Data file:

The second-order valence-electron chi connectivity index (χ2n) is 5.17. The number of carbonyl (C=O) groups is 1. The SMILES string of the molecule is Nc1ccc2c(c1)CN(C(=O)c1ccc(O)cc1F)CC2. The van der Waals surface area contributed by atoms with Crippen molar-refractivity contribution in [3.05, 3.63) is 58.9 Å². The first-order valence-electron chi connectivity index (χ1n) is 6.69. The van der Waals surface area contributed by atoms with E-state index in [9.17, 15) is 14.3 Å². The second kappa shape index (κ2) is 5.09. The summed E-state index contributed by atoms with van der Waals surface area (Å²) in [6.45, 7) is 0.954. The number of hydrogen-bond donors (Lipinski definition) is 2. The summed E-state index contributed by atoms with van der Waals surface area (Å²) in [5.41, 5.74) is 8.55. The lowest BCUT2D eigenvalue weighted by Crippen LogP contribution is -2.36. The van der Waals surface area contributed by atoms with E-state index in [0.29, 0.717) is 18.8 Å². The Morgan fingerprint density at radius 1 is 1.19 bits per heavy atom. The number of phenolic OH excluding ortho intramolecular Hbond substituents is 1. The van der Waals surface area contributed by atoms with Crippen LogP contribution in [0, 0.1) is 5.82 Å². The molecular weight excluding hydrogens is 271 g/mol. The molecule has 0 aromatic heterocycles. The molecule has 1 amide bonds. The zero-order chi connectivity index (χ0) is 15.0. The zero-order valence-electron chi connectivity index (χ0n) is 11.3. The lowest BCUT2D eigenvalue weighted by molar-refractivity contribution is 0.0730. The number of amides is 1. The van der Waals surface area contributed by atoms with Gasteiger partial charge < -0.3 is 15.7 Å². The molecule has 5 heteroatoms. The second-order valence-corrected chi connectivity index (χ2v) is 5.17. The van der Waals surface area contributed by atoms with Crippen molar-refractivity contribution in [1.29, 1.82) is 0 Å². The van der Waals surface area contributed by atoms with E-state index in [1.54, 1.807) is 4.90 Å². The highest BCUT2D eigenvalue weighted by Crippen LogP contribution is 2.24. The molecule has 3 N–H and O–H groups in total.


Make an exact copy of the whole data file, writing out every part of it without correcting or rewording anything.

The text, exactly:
The second-order valence-electron chi connectivity index (χ2n) is 5.17. The number of carbonyl (C=O) groups is 1. The SMILES string of the molecule is Nc1ccc2c(c1)CN(C(=O)c1ccc(O)cc1F)CC2. The van der Waals surface area contributed by atoms with Crippen molar-refractivity contribution in [3.05, 3.63) is 58.9 Å². The first-order valence-electron chi connectivity index (χ1n) is 6.69. The van der Waals surface area contributed by atoms with E-state index in [9.17, 15) is 14.3 Å². The second kappa shape index (κ2) is 5.09. The summed E-state index contributed by atoms with van der Waals surface area (Å²) in [6.45, 7) is 0.954. The number of hydrogen-bond donors (Lipinski definition) is 2. The summed E-state index contributed by atoms with van der Waals surface area (Å²) in [5.41, 5.74) is 8.55. The lowest BCUT2D eigenvalue weighted by Crippen LogP contribution is -2.36. The van der Waals surface area contributed by atoms with E-state index in [0.29, 0.717) is 18.8 Å². The Morgan fingerprint density at radius 1 is 1.19 bits per heavy atom. The number of phenolic OH excluding ortho intramolecular Hbond substituents is 1. The van der Waals surface area contributed by atoms with Crippen LogP contribution in [0, 0.1) is 5.82 Å². The molecular weight excluding hydrogens is 271 g/mol. The molecule has 0 aromatic heterocycles. The molecule has 1 amide bonds. The zero-order chi connectivity index (χ0) is 15.0. The zero-order valence-electron chi connectivity index (χ0n) is 11.3. The lowest BCUT2D eigenvalue weighted by molar-refractivity contribution is 0.0730. The number of amides is 1. The van der Waals surface area contributed by atoms with Gasteiger partial charge < -0.3 is 15.7 Å². The molecule has 5 heteroatoms. The second-order valence-corrected chi connectivity index (χ2v) is 5.17. The van der Waals surface area contributed by atoms with Crippen molar-refractivity contribution in [1.29, 1.82) is 0 Å². The van der Waals surface area contributed by atoms with E-state index in [1.54, 1.807) is 4.90 Å². The highest BCUT2D eigenvalue weighted by Crippen LogP contribution is 2.24. The molecule has 3 N–H and O–H groups in total.